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Evaluation of a surface energy balance method based on optical and thermal satellite imagery to estimate root‐zone soil moisture

Alburn, Nathan E., Niemann, Jeffrey D., Elhaddad, Aymn
Hydrological processes 2015 v.29 no.26 pp. 5354-5368
Landsat, algorithms, energy balance, evapotranspiration, grasslands, remote sensing, soil water, summer, temporal variation, Colorado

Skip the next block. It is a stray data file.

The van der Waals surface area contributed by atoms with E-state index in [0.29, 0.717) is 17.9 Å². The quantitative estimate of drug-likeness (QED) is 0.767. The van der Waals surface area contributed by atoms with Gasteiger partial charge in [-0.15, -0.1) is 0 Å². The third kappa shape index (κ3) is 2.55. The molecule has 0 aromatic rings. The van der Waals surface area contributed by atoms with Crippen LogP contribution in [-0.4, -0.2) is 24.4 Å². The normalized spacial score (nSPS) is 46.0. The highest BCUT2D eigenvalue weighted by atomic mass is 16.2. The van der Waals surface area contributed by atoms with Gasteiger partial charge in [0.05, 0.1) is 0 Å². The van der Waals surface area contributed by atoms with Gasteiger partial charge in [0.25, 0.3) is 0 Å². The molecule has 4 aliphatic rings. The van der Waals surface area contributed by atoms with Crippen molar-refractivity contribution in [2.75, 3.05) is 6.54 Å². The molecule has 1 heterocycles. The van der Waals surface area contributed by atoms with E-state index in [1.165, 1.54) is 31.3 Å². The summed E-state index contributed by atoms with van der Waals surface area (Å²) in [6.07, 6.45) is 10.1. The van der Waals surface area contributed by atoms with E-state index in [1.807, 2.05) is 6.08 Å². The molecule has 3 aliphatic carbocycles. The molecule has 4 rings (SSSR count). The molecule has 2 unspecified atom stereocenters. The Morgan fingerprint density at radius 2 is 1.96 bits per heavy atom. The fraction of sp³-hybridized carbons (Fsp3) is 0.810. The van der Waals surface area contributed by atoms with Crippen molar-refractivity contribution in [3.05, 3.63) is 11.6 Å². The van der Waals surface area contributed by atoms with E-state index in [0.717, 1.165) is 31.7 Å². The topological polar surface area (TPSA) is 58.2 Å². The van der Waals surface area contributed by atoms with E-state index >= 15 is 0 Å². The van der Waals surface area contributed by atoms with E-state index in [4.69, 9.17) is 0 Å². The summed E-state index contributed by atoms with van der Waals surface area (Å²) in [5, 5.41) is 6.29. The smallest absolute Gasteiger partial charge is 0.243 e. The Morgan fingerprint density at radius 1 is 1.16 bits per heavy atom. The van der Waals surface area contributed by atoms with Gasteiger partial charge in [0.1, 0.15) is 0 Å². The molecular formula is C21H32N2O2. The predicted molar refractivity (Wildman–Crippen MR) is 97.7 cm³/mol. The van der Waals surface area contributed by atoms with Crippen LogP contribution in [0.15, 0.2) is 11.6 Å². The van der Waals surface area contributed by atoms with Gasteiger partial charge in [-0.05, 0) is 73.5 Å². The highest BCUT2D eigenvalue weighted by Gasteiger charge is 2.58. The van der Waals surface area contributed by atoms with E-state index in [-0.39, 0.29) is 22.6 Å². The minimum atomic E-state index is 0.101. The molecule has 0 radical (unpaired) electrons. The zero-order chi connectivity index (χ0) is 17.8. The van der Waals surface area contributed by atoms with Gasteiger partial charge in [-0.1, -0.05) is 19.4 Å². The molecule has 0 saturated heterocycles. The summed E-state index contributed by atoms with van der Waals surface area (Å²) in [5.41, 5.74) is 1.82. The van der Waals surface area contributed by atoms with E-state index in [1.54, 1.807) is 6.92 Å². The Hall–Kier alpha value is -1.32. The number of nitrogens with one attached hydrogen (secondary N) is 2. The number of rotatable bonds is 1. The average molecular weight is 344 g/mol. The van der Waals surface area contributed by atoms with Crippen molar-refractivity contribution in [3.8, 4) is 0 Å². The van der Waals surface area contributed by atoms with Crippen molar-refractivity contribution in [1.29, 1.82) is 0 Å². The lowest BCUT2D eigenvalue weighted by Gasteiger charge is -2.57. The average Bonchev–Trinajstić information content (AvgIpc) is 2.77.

Various remote‐sensing methods are available to estimate soil moisture, but few address the fine spatial resolutions (e.g. 30‐m grid cells) and root‐zone depth requirements of agricultural and other similar applications. One approach that has been previously proposed to estimate fine‐resolution soil moisture is to first estimate the evaporative fraction from an energy balance that is inferred from optical and thermal remote‐sensing images [e.g. using the Remote Sensing of Evapotranspiration (ReSET) algorithm] and then estimate soil moisture through an empirical relationship to evaporative fraction. A similar approach has also been proposed to estimate the degree of saturation. The primary objective of this study is to evaluate these methods for estimating soil moisture and degree of saturation, particularly for a semi‐arid grassland with relatively dry conditions. Soil moisture was monitored at 28 field locations in south‐eastern Colorado with herbaceous vegetation during the summer months of 3 years. In situ soil moisture and degree of saturation observations are compared with estimates calculated from Landsat imagery using the ReSET algorithm. The in situ observations suggest that the empirical relationships with evaporative fraction that have been proposed in previous studies typically provide overestimates of soil moisture and degree of saturation in this region. However, calibrated functions produce estimates with an accuracy that may be adequate for various applications. The estimates produced by this approach are more reliable for degree of saturation than for soil moisture, and the method is more successful at identifying temporal variability than spatial variability in degree of saturation for this region. Copyright © 2015 John Wiley & Sons, Ltd.